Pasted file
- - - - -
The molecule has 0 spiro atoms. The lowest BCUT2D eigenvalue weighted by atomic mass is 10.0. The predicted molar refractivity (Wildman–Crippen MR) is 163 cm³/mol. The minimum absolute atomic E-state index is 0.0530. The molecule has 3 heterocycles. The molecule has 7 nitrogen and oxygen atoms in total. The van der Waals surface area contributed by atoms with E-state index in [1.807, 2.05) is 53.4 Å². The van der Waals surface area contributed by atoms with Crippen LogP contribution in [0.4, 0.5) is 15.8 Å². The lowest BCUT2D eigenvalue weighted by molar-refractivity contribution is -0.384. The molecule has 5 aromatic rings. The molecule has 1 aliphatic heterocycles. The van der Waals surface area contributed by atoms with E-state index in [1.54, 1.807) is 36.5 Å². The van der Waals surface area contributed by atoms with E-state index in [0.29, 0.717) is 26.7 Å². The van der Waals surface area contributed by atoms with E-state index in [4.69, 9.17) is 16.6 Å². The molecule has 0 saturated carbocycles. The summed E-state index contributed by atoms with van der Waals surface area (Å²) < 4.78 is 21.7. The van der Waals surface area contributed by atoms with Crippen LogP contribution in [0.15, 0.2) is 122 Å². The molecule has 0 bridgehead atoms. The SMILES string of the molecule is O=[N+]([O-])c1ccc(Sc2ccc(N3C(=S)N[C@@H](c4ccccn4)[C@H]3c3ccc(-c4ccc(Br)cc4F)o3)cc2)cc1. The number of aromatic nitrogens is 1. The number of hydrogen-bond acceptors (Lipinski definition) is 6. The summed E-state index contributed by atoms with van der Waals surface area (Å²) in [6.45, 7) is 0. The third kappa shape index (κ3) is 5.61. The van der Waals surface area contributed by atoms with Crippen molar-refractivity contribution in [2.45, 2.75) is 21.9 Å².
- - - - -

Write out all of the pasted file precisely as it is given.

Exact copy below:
The molecule has 0 spiro atoms. The lowest BCUT2D eigenvalue weighted by atomic mass is 10.0. The predicted molar refractivity (Wildman–Crippen MR) is 163 cm³/mol. The minimum absolute atomic E-state index is 0.0530. The molecule has 3 heterocycles. The molecule has 7 nitrogen and oxygen atoms in total. The van der Waals surface area contributed by atoms with E-state index in [1.807, 2.05) is 53.4 Å². The van der Waals surface area contributed by atoms with Crippen LogP contribution in [0.4, 0.5) is 15.8 Å². The lowest BCUT2D eigenvalue weighted by molar-refractivity contribution is -0.384. The molecule has 5 aromatic rings. The molecule has 1 aliphatic heterocycles. The van der Waals surface area contributed by atoms with E-state index in [1.54, 1.807) is 36.5 Å². The van der Waals surface area contributed by atoms with E-state index in [0.29, 0.717) is 26.7 Å². The van der Waals surface area contributed by atoms with E-state index in [4.69, 9.17) is 16.6 Å². The molecule has 0 saturated carbocycles. The summed E-state index contributed by atoms with van der Waals surface area (Å²) < 4.78 is 21.7. The van der Waals surface area contributed by atoms with Crippen LogP contribution in [0.15, 0.2) is 122 Å². The molecule has 0 bridgehead atoms. The SMILES string of the molecule is O=[N+]([O-])c1ccc(Sc2ccc(N3C(=S)N[C@@H](c4ccccn4)[C@H]3c3ccc(-c4ccc(Br)cc4F)o3)cc2)cc1. The number of aromatic nitrogens is 1. The number of hydrogen-bond acceptors (Lipinski definition) is 6. The summed E-state index contributed by atoms with van der Waals surface area (Å²) in [6.45, 7) is 0. The third kappa shape index (κ3) is 5.61. The van der Waals surface area contributed by atoms with Crippen molar-refractivity contribution in [2.45, 2.75) is 21.9 Å².